“Ukraine War, August 2, 2022 (II): China and Taiwan in Putin’s new world order,” The Trenchant Observer, August 2, 2022.
Article 2 of the U.N. Charter provides, in relevant part:
The Organization and its Members, in pursuit of the Purposes stated in Article 1, shall act in accordance with the following Principles.
1. The Organization is based on the principle of the sovereign equality of all its Members.
2. All Members, in order to ensure to all of them the rights and benefits resulting from membership, shall fulfil in good faith the obligations assumed by them in accordance with the present Charter.
3. All Members shall settle their international disputes by peaceful means in such a manner that international peace and security, and justice, are not endangered.
4. All Members shall refrain in their international relations from the threat or use of force against the territorial integrity or political independence of any state, or in any other manner inconsistent with the Purposes of the United Nations.
China argues that Taiwan is not a state since it is a province of China.
Nonetheless, there are powerful legal arguments that may counter China’s position.
Whether Taiwan has attained the status in international law of a state is not an open and closed case. Taiwan certainly appears to have attained the characteristics of a state for the limited purpose of deciding whether Article 2 (4) prohibits the “threat or use of foce” against Taiwan.
Moreover, the issue of whether Taiwan is a state for purposes of Article 2 (4) is not the only question relating to whether China may threaten or use force against Taiwan. See the discussion of the relevance of the 1970 U.N. General Assembly “Declaration on Friendly Relations” in the Trenchant Observer article cited above.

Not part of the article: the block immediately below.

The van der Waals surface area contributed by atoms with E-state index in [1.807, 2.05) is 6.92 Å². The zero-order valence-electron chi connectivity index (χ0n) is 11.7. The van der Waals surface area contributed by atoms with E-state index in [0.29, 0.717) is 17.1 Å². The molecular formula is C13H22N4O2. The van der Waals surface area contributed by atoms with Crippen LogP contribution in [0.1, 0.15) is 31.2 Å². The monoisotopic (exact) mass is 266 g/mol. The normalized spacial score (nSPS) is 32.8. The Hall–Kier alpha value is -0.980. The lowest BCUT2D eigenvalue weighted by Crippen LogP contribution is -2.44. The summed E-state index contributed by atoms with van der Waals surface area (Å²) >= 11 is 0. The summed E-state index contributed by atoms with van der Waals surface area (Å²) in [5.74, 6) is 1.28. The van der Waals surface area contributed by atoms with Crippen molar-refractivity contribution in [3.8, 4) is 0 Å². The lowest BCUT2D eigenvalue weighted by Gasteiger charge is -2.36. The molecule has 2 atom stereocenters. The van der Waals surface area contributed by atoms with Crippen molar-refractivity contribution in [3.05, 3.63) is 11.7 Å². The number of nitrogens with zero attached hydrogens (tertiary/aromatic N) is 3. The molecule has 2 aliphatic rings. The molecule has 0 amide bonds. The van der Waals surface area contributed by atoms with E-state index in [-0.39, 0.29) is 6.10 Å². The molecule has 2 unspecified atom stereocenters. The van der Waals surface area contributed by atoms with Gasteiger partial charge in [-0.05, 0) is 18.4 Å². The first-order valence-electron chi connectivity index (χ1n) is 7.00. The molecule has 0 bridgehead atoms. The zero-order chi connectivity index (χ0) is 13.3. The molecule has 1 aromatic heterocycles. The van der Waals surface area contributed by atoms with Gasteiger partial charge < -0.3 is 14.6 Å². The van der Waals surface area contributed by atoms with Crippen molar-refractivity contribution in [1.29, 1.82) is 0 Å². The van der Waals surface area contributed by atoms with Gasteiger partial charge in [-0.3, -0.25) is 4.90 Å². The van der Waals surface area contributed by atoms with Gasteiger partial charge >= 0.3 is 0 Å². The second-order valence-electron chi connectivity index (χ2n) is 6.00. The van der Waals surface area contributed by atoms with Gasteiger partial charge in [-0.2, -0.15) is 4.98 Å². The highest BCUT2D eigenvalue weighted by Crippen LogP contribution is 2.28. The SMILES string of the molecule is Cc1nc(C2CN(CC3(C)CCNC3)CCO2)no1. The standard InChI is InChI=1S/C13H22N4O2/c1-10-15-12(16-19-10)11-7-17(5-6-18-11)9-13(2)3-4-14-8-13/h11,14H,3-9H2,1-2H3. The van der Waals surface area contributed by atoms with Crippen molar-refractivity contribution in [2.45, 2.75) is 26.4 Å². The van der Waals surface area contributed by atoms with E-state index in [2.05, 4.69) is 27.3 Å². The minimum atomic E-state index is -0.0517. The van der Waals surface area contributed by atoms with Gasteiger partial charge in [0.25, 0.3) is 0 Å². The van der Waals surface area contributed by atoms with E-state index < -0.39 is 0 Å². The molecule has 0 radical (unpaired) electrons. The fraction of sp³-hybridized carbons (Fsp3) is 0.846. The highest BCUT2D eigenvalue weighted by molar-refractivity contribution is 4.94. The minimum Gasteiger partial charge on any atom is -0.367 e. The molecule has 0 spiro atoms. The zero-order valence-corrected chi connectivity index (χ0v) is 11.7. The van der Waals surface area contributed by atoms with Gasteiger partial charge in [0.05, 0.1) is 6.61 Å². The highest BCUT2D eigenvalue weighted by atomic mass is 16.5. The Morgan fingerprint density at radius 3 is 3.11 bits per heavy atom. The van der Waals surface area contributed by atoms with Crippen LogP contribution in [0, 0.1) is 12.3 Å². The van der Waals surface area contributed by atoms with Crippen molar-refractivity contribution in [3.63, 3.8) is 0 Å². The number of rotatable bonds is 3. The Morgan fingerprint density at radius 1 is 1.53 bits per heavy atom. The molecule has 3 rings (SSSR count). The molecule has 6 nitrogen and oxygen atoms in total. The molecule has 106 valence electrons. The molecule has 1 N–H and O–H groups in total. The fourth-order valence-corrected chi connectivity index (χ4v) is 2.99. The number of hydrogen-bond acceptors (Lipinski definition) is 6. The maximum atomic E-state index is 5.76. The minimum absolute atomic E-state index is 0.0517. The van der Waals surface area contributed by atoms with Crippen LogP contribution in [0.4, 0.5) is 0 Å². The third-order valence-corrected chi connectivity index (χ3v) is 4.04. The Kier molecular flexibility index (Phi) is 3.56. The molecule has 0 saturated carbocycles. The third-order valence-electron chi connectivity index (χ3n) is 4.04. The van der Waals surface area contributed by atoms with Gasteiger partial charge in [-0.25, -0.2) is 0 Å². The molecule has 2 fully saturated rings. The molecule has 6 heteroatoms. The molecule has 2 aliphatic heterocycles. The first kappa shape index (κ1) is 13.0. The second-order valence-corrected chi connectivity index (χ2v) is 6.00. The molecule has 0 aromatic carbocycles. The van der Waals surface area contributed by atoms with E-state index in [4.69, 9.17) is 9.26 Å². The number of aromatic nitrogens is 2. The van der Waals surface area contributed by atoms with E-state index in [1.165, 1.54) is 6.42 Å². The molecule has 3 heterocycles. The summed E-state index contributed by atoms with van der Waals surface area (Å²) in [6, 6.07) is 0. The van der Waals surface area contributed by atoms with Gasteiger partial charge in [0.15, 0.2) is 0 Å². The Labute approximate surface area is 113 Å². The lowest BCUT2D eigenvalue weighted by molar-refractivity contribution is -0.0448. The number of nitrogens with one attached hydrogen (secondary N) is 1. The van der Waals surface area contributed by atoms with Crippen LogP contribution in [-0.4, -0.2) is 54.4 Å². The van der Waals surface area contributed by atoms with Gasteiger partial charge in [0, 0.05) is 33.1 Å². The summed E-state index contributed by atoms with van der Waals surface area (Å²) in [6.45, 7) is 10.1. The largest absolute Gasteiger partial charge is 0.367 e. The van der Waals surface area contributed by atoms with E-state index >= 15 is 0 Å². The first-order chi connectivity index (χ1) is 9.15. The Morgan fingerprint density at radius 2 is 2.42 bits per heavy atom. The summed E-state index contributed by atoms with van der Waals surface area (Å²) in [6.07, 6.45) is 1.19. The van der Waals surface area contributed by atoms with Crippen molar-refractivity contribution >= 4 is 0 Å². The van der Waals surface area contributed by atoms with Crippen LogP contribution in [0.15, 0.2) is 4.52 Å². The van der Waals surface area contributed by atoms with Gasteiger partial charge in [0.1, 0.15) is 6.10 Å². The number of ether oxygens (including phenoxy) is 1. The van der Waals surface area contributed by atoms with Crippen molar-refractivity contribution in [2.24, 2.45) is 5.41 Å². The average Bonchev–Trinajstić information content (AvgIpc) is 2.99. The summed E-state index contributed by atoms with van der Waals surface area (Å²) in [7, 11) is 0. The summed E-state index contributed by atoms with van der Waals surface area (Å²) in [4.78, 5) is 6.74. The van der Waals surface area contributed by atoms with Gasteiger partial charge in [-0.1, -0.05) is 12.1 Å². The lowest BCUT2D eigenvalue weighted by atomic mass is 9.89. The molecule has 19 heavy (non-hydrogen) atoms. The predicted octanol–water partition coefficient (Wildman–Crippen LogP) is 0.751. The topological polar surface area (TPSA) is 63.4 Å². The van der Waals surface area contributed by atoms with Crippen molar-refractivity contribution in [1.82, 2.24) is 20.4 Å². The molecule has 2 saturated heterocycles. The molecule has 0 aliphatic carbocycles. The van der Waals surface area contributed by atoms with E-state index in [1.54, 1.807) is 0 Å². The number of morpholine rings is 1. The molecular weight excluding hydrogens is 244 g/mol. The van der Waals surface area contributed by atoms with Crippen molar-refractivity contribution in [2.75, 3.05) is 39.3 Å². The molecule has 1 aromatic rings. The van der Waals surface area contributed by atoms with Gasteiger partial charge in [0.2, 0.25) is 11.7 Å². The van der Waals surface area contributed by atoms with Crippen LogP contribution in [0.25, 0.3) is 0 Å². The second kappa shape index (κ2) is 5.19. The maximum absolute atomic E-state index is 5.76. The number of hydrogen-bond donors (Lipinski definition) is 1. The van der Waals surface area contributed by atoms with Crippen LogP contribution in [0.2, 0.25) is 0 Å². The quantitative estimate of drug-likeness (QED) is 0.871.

China may argue that Article 2 (3) does not apply because the status of Taiwan is not an “international dispute”. But certainly there is an international dispute over whether China has the right under the U.N. Charter to invade Taiwan.
Moreover, a very strong argument may be made that under Article 2 (4) a threat or use of force against Taiwan would be a threat or use of force “in any other manner inconsistent with the Purposes of the United Nations.”
The key point here is that the U.S. and other countries should be working hard to develop these arguments, which should be made public, possibly in a U.N. Security Council meeting.
The United States need not, and should not, abandon its “one-China” policy which it has maintained since the Shanghai Communique 1972.
It should simply argue that its adoption of the “one China” policy was not intended to and did not create a right of China to use military force against Taiwan, which is clearly prohibited by the Purposes and Articles 1 and 2 of the United Nations Charter.
At the same time, the U.S. should strictly insist that no support be given to anyone or any organization that is pushing for the independence of Taiwan.
The important thing, right now, is to develop the legal arguments and put them on the table. Other countries, such as Germany, should assist the U.S. in this effort.
The Trenchant Observer